Thomas Mulcair is calling for a federal minimum wage of $15 an hour, a position the NDP leader will put to a vote when Parliament resumes next week.
The New Democrats want it to start at $12 and rise gradually to $15 by 2019. The party will put forward the idea on Tuesday for a vote in the House of Commons.
The minimum wage would apply to only about one million workers in federally regulated jurisdictions such as transportation, financial services, telecommunications and broadcasting, and other federal employees. Canada had a federal minimum wage until 1996, when the Liberal government of Jean Chrétien eliminated it.
NDP MPs discussed the idea earlier this week at a policy retreat in Edmonton, but had not said what the rate should be.
Mr. Mulcair is scheduled to announce the policy officially on Saturday in Vancouver, but confirmed the plan in an interview with The Globe and Mail.
“We think it’s important to send a signal,” he said, adding that the move could encourage provinces to raise their minimum wages, which apply to the rest of the work force. “It is a good idea economically to put money in people’s pockets.”
The NDP leader said his party is challenging the “low-wage agenda” of a Conservative government that has increased the number of low-paid temporary foreign workers in Canada.
Mr. Mulcair and the NDP have made a strategic decision to announce major policy positions more than a year before the next federal election, which is scheduled for Oct. 19, 2015. Mr. Mulcair is also promising to scrap Conservative plans to change the qualifying year for Old Age Security from 65 to 67 by 2029.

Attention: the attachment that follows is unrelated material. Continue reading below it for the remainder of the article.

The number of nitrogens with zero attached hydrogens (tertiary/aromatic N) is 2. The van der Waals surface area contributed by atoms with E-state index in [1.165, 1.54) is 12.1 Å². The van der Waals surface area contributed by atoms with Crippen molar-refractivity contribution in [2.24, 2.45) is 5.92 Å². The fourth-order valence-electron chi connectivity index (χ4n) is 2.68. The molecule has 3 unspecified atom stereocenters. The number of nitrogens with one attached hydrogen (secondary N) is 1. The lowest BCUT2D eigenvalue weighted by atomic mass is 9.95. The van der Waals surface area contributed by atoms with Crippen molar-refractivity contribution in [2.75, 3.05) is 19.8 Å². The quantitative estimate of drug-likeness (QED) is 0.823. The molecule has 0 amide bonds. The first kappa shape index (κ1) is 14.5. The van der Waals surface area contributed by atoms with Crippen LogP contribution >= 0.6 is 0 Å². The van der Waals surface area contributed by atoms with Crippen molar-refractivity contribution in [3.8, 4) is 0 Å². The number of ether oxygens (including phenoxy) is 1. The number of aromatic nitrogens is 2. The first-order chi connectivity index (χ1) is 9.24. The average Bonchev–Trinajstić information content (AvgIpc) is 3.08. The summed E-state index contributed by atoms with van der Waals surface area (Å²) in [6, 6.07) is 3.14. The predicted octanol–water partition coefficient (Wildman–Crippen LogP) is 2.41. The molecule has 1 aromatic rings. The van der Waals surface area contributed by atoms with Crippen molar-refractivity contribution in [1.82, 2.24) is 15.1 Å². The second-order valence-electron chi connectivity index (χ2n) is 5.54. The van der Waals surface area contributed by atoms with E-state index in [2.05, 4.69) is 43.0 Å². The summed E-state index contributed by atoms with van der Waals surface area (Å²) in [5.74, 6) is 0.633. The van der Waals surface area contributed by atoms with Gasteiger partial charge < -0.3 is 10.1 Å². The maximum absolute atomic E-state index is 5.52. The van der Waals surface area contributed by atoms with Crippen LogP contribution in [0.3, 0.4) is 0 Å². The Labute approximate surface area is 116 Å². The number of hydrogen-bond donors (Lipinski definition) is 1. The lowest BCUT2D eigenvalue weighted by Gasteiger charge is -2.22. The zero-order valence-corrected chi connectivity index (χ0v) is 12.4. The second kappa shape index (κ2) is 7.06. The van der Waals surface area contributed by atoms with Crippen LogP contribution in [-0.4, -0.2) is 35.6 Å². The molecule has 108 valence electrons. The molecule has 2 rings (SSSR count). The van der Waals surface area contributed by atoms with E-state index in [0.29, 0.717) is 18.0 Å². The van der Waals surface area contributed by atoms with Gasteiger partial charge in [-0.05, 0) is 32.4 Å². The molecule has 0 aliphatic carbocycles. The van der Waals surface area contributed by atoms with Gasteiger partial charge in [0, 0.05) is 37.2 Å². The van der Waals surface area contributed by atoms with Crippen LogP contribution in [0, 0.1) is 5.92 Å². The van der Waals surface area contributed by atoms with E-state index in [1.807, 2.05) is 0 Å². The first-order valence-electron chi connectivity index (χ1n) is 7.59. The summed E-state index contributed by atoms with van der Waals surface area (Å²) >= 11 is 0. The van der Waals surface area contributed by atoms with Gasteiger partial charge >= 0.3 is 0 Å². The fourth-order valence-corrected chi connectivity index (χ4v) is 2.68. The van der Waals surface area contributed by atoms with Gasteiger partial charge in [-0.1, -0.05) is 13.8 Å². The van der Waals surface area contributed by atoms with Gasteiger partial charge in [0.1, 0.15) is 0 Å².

Liberal Leader Justin Trudeau regularly declines to provide specifics on his policy platform, explaining that details will be released during the election campaign.
The NDP minimum wage proposal comes amid growing signs that businesses are reluctant to hire. The interim CEO of the Greater Niagara Chamber of Commerce told The Globe this week that “a lot of businesses put the brakes” on hiring lately as they assess the impact of the increase in June of the Ontario minimum wage to $11.
Provincial minimum wage rates would continue to apply for all non-federal jobs, whether in the private sector or government regulated areas.
Current rates vary by province, ranging from a low of $10 an hour in New Brunswick and Newfoundland and Labrador and the Northwest Territories to a high of $11 an hour in Nunavut and Ontario.
The impact of minimum wages on the labour force has long been a subject of heated debate. The NDP notes that a 2006 federal government panel called for the federal minimum wage to be re-instated.
However, researchers with the Library of Parliament reviewed studies of the issue conducted in Canada and the United States and noted many found a connection between minimum wages and job losses.
The paper stated that few federally regulated workers are paid at rates near the minimum wage.
“Finally, even though only an extremely small population of federally regulated workers could directly benefit from such a proposal, its potential adverse impact on employment among minimum-wage workers nationally could be far-reaching if provinces and territories are pressured into similar minimum-wage-setting action,” says the research paper, which was written in 2008 and reviewed by the library in 2012.
Mr. Mulcair said the benefit of releasing policy ideas well before an election is that it allows time for proposals to be debated.
“We’ve got to start getting back to a place where the wealth of this country is being more easily shared,” he said. “It’s a question of attitude. ... We think that governments can play an active, positive role in creating a generation of well-paid jobs.”Report Typo/Error